The great rustic-Italian-food binge, which began with the superb Batali-Bastianich restaurants Babbo and Lupa and reached a thundering crescendo last year with the opening of Tom Valenti’s ’Cesca, on the Upper West Side, seems to have abated. But if you’re still salivating for multiple varieties of risotto or six kinds of pasta, Pace, in Tribeca, is the new place to go. For more dainty eaters, there’s also Abboccato, recently opened on the old 55th Street restaurant row, where numerous fat-man Italian staples (tripe, suckling pig, veal cheeks) are reproduced in a most civilized uptown way. My order of trippa grigliata turned out to be little ribbons of grilled calf’s stomach served with croutons of polenta and a mild mint salsa, and the veal cheeks I sampled were scented with perhaps too much vanilla. But the suckling pig had a soft, candied quality (it’s simmered in milk and hazelnuts), and the actual desserts (pomegranate panna cotta, buffalo milk-ricotta torta with honeycomb, Friulian dumplings filled with crushed nuts) seemed to have descended from some great Italian pastry chef in the sky.
They don’t serves frites yet at Barbuto, or profiteroles smothered in chocolate sauce, but with its clean, streamlined café chairs and scruffy fashionista clientele, Jonathan Waxman’s latest restaurant threatens to become something new to the world of dining: an Italian brasserie. It hasn’t taken much time for the talented, itinerant chef to master the art of the brick oven, so try his crackly-skinned chicken (covered with spoonfuls of lemony salsa verde), or, if you crave pasta, order the spaghetti carbonara flecked with bits of guinciale. Hot pressed panini in all its forms is still what my wife and I order whenever we find ourselves wandering by ’Inoteca, on the Lower East Side. And whenever we feel the desperate need for an infusion of hipness, we rush to Bivio, on Hudson Street, to squint through the nightclub gloom at the wall-size chalkboard scrawled with elegant house specials like duck-confit salad and the formidable beef-ragù lasagne, which is served piping-hot and spread, like a chocolate-cream cake, with layers of oozing béchamel sauce.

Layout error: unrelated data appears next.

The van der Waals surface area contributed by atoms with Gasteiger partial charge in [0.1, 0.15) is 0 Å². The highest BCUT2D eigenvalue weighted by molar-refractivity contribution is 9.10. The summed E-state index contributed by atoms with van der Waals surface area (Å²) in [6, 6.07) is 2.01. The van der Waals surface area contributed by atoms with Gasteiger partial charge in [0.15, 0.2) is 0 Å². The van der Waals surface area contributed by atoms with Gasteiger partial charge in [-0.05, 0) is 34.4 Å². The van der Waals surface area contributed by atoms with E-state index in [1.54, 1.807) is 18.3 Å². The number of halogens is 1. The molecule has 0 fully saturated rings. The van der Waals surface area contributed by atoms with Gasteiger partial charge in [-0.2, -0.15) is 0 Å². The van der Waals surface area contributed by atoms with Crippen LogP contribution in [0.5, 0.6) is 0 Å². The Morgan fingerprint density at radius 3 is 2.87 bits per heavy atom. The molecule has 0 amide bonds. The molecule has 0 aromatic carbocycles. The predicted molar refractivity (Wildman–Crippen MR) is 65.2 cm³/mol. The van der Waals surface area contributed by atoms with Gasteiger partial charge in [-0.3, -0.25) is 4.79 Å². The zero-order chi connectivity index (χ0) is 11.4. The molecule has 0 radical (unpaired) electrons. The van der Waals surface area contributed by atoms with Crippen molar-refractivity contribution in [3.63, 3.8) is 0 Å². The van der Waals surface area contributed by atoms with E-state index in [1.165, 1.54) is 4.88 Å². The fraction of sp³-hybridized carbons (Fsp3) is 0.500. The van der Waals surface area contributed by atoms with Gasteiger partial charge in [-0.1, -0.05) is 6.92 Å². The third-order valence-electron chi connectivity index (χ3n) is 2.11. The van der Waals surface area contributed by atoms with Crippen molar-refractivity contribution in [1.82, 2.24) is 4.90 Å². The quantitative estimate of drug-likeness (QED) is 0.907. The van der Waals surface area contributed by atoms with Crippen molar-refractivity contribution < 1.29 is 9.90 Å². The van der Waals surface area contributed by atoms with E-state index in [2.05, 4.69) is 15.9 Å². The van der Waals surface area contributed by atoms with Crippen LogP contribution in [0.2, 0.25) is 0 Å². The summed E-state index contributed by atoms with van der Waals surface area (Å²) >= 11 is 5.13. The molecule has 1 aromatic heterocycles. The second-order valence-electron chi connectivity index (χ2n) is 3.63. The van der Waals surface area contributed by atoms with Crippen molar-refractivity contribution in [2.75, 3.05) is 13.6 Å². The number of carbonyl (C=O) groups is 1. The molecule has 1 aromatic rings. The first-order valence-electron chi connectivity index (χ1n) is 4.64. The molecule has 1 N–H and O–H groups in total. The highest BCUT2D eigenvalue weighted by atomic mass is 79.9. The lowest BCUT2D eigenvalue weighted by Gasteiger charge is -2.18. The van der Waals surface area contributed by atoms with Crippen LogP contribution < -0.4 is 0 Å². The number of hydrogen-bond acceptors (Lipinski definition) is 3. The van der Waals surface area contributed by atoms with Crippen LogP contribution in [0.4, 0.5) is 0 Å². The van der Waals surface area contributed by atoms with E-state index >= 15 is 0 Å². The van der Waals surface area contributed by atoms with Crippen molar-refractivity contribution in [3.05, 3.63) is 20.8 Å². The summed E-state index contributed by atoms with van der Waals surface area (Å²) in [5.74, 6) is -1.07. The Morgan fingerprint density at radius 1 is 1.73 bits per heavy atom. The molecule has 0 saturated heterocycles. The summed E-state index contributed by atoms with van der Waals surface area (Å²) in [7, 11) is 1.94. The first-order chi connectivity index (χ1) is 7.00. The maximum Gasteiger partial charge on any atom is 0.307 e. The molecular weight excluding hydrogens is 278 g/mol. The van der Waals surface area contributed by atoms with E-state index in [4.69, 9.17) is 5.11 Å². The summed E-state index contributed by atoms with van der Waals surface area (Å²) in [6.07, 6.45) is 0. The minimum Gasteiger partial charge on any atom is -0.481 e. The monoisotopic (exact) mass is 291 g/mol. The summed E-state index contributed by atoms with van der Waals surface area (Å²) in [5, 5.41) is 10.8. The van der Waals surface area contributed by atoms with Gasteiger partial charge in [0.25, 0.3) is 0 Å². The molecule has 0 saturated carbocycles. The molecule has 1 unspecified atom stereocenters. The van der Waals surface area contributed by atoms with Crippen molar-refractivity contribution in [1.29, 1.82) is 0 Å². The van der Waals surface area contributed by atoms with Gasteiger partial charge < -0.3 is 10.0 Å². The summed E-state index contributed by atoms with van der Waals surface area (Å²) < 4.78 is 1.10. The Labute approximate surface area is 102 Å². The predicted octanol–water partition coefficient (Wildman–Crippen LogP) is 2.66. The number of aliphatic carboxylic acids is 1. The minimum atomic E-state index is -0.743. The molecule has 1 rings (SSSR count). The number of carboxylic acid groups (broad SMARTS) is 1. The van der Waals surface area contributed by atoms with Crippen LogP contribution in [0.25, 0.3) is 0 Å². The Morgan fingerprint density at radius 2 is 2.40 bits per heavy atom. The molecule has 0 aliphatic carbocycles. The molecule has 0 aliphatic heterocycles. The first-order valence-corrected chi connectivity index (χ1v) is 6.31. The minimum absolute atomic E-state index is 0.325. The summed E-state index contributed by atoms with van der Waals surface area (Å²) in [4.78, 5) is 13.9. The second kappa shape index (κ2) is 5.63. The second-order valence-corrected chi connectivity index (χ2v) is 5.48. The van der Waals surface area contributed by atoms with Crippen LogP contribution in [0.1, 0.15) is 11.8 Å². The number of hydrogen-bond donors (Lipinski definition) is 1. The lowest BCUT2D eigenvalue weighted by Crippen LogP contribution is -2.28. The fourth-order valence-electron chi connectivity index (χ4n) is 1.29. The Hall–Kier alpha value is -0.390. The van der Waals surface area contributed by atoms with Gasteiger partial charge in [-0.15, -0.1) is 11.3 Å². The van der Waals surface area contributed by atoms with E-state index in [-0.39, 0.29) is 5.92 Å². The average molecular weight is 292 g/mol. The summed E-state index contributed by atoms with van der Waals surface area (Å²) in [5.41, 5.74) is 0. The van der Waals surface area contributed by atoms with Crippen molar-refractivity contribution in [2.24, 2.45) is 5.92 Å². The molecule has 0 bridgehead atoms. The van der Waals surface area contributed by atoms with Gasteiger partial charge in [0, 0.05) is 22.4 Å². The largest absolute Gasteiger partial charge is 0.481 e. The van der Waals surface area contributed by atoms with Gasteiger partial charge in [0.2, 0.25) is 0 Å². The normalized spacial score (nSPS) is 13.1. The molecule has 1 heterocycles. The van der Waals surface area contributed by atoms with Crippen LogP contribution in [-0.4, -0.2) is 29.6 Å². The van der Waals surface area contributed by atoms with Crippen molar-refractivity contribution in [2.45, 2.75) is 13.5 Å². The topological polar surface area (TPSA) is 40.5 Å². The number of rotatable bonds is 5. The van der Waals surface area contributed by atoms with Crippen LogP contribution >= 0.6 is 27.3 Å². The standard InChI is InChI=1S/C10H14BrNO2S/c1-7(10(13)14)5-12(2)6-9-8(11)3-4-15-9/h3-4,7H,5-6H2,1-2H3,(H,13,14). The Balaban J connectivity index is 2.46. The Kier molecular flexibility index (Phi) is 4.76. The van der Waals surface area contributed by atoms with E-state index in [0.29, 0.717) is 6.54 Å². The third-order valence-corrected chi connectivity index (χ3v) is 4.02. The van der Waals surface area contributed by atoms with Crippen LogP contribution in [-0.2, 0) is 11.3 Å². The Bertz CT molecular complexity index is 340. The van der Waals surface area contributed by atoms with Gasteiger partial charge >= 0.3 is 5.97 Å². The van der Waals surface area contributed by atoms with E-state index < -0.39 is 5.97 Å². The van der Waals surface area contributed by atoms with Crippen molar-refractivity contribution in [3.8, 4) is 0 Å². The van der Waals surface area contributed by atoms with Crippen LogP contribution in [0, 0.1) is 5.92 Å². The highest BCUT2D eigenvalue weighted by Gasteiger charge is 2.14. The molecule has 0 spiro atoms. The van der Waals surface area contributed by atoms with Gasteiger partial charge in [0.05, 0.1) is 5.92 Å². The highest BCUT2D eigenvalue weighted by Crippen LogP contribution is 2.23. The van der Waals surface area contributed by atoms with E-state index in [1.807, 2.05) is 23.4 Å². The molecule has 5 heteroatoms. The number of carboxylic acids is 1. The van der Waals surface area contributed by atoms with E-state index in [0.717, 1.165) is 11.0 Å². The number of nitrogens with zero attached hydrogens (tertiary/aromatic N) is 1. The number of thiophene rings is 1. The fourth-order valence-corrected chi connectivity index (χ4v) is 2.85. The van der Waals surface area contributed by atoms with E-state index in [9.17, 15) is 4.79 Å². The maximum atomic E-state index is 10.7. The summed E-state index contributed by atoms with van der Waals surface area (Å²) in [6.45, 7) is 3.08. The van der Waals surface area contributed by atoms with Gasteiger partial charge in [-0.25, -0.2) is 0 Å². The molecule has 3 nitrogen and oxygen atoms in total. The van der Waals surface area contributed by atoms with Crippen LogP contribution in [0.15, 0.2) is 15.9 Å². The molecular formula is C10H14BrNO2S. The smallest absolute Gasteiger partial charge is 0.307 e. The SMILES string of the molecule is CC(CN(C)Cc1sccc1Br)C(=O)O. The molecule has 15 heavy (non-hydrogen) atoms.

I haven’t detected béchamel sauce yet on any of Mario Batali’s ingenious pizza creations at Otto Enoteca Pizzeria, but the last time I checked, the mercurial Vincent Scotto was putting pumpkin on his grilled pizza a couple of blocks away at Gonzo. A mind-boggling 40 toppings are available at the new thin-crust-pizza outpost on lower Second Avenue called Posto, so it was a relief when my gregarious waiter insisted I put down my menu and order the “Shroomtown,” an excellent concoction of shiitake, portobello, and button mushrooms all spritzed with white-truffle oil. You’ll find no spritzing of pies at Una Pizza Napoletana, or slicing of pies, or even, God forbid, pies baked to go. The owner, Anthony Mangieri, is a pizza scholar of the most severe Neapolitan school, and to give his pizza dough the proper attention, his East Village parlor is open only four days a week. He bakes only four kinds of pies in his perfectly calibrated wood-fired brick oven, the best of which is the superbly chaste pizza bianca, blooming with pools of melted buffalo mozzarella flown in specially from old Napoli.